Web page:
Politics & Government

Obama turns election rally in Florida into summit on jobs

LAKE WORTH, Fla. — Campaigning in a state hit hard by job losses and the mortgage crisis, Democratic presidential nominee Barack Obama started his second day of courting Florida voters with a sober summit focused on boosting jobs and capping the rising costs of healthcare.

''A crisis like this calls for the best ideas, the brightest minds, the most innovative solutions from every corner of this country,'' said Obama, who invited the Democratic governors of four key election states to share a stage with him, along with a small business owner from Miami, former Federal Reserve chairman Paul Volcker and the CEO of Internet giant Google.

The crowd, which began lining up outside the gym at Palm Beach Community College before dawn, had clearly been expecting a more raucous event. Before Obama took to the stage, they chanted his name and stomped their feet in the bleachers.

But Obama, whom some polls show has the edge among voters when it comes to handling the economy, tamped down expectations as soon as he took the stage.

''This is not one of our usual rallies. We're going to have one of those in Miami,'' he said as the crowd roared. "This is a more serious discussion about the economy. This is a serious conversation we want to have.''

Seated on a stage with the governors of Michigan, Ohio, New Mexico and Colorado, Obama led a conversation about economic conditions in the states, noting ``these leaders need and deserve a partner in the White House.''

He promised as president to invest in infrastructure and renewable energy and accused President Bush and Republican rival John McCain of ignoring the crisis until it ballooned out of control.

''While President Bush and Senator McCain were ready to move heaven and Earth to address the crisis on Wall Street, President Bush has failed to address the crisis on Main Street -- and Senator McCain has failed to fully acknowledge it,'' Obama said. "Instead of common sense solutions, month after month, they've offered little more than willful ignorance, wishful thinking and outdated ideology.''

Participants included Victoria Villalba, the president and owner of Miami's Victoria and Associates Career Services, who charmed the crowd and earned a round of applause when she noted, ''I'm a small business owner and I'm not Joe the Plumber!'' -- a reference to the Ohio man who confronted Obama about his economic plan and has become John McCain's rallying cry to attempt to paint Obama as someone who will raise taxes.

Villalba, who sat next to Obama on stage, said she picks up the entire cost of her employees' healthcare plans and is worried about the rising costs. She showed the crowd several of her employees' statements, including a 61-year-old whose health insurance runs $1,200 a month.

''I haven't been dreaming in the last year,'' she said. "I sit up at night, not able to sleep, worried and concerned for my employees.''

Michigan Gov. Jennifer Graholm and Ohio Gov. Ted Strickland noted they represent Rust Belt states that have been hammered by the economy, but Obama took pains to note that Florida — the biggest battleground state he's hoping to wrest from Republicans — has also seen its share of woe. He said the state has the second highest foreclosure rate in the country, ''lost nearly 11,000 jobs in September alone'' and is one of 21 states facing a budget shortfall.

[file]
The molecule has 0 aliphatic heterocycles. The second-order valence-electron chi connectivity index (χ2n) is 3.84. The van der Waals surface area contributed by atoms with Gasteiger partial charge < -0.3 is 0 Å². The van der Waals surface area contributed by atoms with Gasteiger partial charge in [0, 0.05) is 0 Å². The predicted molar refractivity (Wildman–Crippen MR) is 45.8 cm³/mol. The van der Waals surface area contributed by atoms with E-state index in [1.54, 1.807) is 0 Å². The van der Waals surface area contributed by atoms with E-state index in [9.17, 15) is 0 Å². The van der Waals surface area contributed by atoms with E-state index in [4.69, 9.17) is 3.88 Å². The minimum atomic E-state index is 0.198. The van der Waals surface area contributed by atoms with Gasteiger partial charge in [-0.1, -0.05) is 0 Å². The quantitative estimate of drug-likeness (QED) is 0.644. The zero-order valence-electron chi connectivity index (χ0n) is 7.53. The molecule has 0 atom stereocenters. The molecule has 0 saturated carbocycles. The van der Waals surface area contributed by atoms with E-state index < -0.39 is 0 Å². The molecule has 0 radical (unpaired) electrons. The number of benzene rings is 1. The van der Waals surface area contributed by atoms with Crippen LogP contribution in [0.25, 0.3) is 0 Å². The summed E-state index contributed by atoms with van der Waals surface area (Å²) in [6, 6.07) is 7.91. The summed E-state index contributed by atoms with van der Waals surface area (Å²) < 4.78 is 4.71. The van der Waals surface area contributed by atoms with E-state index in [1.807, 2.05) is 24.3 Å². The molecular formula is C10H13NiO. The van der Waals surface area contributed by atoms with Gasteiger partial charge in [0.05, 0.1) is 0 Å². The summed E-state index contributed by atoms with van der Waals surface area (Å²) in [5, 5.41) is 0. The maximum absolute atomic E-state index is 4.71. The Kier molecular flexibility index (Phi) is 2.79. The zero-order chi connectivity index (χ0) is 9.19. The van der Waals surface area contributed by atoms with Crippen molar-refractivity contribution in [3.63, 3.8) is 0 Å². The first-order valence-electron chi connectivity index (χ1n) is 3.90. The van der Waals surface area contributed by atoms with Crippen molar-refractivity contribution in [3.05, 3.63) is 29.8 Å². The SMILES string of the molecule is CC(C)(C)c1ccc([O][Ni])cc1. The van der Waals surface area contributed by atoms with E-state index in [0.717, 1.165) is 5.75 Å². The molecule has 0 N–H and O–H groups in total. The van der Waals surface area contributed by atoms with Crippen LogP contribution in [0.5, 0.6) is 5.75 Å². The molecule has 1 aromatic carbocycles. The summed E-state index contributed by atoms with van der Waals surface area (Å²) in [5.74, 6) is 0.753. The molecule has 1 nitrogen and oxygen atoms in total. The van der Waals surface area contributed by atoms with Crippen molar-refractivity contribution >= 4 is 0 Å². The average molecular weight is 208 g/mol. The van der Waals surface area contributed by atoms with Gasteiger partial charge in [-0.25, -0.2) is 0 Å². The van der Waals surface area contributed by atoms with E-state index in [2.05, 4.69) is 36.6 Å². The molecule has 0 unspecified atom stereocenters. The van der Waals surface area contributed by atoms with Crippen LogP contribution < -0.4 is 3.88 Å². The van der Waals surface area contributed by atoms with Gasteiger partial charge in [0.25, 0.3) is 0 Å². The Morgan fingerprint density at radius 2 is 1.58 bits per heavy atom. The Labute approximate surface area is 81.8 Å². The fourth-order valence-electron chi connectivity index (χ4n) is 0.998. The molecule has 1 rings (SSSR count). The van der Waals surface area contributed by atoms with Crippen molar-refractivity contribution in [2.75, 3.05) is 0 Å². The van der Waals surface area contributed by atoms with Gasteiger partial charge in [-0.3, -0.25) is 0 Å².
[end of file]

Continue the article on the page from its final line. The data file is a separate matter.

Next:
Republicans, who claim Obama's policies will raise taxes, mocked the campaign's ''jobs summit'' as Obama's "spending summit.''

''When Americans are hurting, Barack Obama's plan to take more and more money from pocketbooks and hand it over to mismanaged government budgets is not the solution -- it's the problem,'' said McCain spokesman Tucker Bounds. "During the last eight years, the federal budget has grown by 40 percent and the American people have seen how well that kind of change works -- yet Barack Obama is simply offering more of the same.''

Obama offered some pushback to McCain on his tax stance, saying that McCain had been misrepresenting his plans.

''He's a little confused. I'm going to give him the benefit of the doubt,'' Obama said as the crowd laughed. "Maybe he just hasn't read it. . . . He says I'm going to take money away from Joe the plumber. Joe's going to get a tax cut under my plan.''

Lines began forming at the college before dawn -- and among those eager for a glimpse of Obama was Jackie Roberts, a Delray Beach Republican who said she woke up at 4:30 a.m. to secure a spot in the gymnasium.

''Our country has been run off into the ditch by Republicans,'' said Roberts, noting that her husband was recently laid off from his county job and most of her friends are anxious about keeping their own. ``We're in a very sad situation and Obama has struck me as level-headed and the man we need.''

Speakers at the event urged the crowd to vote early. Obama himself will headline an early voting rally Tuesday night at Bicentennial Park in Miami with his wife, Michelle, who started the day at another early vote rally in Pensacola.

The campaign also planned to dispatch New Mexico Gov. Bill Richardson -- the only Hispanic governor in the U.S. -- to an early voting rally in Immokalee and a community gathering in Charlotte County.

Obama's campaign announced late Monday that he'll leave the campaign trail Thursday to fly to Hawaii to visit his gravely ill grandmother, Madelyn Dunham, whom he credits with raising him.

He is expected to return to full-time campaigning Saturday, likely in a western state.

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